I just watched Wall-E for the 1 millionth time with my son. He is seven and he gets a kick out of it. I personally don’t mind it either, which is why I can tolerate it once again. The premise of a world so filled with trash that humans must evacuate while robots clean the planet seems a little exaggerated beyond the realm of reason, but nonetheless, I enjoy the point being expressed so exquisitely in the film.
It is well established by certain portions of the population that we need to take care of the environment. They claim that we are destroying the earth. They claim we are causing pollution levels that are putting us at risk of needing to evacuate the earth or breathe with artificial oxygen, or some other exaggerated scenario. This is not to imply it couldn’t happen; I mean, I guess anything is possible. However, I don’t foresee the world getting as bad as shown in Wall-E’s time, at least not before God sees fit to end it and deliver the new Earth in its place.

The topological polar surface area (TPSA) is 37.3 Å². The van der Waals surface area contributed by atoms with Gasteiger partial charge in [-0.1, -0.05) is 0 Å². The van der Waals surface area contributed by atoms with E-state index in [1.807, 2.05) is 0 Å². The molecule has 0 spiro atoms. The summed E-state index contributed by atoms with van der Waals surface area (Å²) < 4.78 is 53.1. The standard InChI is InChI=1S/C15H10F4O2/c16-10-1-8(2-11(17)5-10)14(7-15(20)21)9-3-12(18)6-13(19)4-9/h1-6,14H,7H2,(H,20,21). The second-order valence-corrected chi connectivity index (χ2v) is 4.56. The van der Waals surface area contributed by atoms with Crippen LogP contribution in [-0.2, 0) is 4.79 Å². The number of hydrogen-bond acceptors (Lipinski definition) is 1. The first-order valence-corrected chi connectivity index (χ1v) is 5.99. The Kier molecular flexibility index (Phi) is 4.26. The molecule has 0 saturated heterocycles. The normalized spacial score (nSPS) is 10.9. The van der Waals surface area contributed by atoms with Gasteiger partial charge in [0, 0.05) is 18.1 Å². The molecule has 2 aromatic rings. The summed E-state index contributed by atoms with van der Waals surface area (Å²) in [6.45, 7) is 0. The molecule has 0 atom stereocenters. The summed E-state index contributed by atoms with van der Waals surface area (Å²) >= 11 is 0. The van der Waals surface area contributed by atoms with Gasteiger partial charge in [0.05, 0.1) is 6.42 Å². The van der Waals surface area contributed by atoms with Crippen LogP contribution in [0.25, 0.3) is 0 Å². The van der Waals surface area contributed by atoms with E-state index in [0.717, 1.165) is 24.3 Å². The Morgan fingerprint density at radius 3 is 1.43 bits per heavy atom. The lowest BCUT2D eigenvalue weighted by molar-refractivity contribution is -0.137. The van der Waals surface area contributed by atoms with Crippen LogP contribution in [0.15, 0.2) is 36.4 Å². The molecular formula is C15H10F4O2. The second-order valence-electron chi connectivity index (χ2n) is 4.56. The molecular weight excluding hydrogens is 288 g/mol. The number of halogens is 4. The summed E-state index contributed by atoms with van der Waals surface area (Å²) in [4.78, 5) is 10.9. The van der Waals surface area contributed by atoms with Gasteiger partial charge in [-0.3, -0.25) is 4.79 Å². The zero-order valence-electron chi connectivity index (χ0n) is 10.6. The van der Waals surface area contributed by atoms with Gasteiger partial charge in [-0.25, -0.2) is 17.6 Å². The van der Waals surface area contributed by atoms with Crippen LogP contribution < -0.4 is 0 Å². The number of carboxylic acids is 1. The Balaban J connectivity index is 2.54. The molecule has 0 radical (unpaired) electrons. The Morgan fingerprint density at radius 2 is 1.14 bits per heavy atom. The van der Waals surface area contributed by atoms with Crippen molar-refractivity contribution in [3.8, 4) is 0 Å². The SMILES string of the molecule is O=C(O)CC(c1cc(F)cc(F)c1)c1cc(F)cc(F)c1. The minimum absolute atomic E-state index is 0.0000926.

While I don’t foresee things getting that bad, I find it positively shameful how we treat the gifts God has given us, especially Christians. I think most of the global warming scenarios were hype and generally disproven, and I think most pollution is generated by poor industrial practices that are generally accepted by the government, due to effective lobbying — not by me driving my seven kids in a van to a field trip once a week.
However, Americans are wasteful consumers as a whole. The liberal, mother-earth-worshipping segment of society has taken environmentalism to an extreme, and as a result Christians have swung that pendulum hard back in the opposite direction, refusing to take any responsibility – refusing to steward the earth that God has given us to take care of. And this is a grave mistake.